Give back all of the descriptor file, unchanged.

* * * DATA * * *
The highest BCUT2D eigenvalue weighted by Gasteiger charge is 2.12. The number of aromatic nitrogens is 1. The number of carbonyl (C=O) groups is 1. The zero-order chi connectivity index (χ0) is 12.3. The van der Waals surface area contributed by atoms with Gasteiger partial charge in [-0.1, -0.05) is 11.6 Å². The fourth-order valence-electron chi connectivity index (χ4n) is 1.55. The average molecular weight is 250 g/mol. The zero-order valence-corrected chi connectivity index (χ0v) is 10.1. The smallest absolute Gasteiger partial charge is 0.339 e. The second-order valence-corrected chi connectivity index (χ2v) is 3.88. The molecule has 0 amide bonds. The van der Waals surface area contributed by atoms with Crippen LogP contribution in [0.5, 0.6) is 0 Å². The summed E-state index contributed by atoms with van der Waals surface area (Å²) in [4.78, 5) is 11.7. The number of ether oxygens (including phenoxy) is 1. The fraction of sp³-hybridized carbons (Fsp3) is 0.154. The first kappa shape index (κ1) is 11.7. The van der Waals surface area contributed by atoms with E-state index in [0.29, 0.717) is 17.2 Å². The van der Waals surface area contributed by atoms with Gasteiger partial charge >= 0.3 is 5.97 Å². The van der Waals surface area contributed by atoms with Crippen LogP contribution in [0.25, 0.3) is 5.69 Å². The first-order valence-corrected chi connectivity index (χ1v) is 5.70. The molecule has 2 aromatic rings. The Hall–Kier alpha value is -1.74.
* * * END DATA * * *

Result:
The highest BCUT2D eigenvalue weighted by Gasteiger charge is 2.12. The number of aromatic nitrogens is 1. The number of carbonyl (C=O) groups is 1. The zero-order chi connectivity index (χ0) is 12.3. The van der Waals surface area contributed by atoms with Gasteiger partial charge in [-0.1, -0.05) is 11.6 Å². The fourth-order valence-electron chi connectivity index (χ4n) is 1.55. The average molecular weight is 250 g/mol. The zero-order valence-corrected chi connectivity index (χ0v) is 10.1. The smallest absolute Gasteiger partial charge is 0.339 e. The second-order valence-corrected chi connectivity index (χ2v) is 3.88. The molecule has 0 amide bonds. The van der Waals surface area contributed by atoms with Crippen LogP contribution in [0.5, 0.6) is 0 Å². The summed E-state index contributed by atoms with van der Waals surface area (Å²) in [4.78, 5) is 11.7. The number of ether oxygens (including phenoxy) is 1. The fraction of sp³-hybridized carbons (Fsp3) is 0.154. The first kappa shape index (κ1) is 11.7. The van der Waals surface area contributed by atoms with E-state index in [0.29, 0.717) is 17.2 Å². The van der Waals surface area contributed by atoms with Gasteiger partial charge >= 0.3 is 5.97 Å². The van der Waals surface area contributed by atoms with Crippen LogP contribution in [0.25, 0.3) is 5.69 Å². The first-order valence-corrected chi connectivity index (χ1v) is 5.70. The molecule has 2 aromatic rings. The Hall–Kier alpha value is -1.74.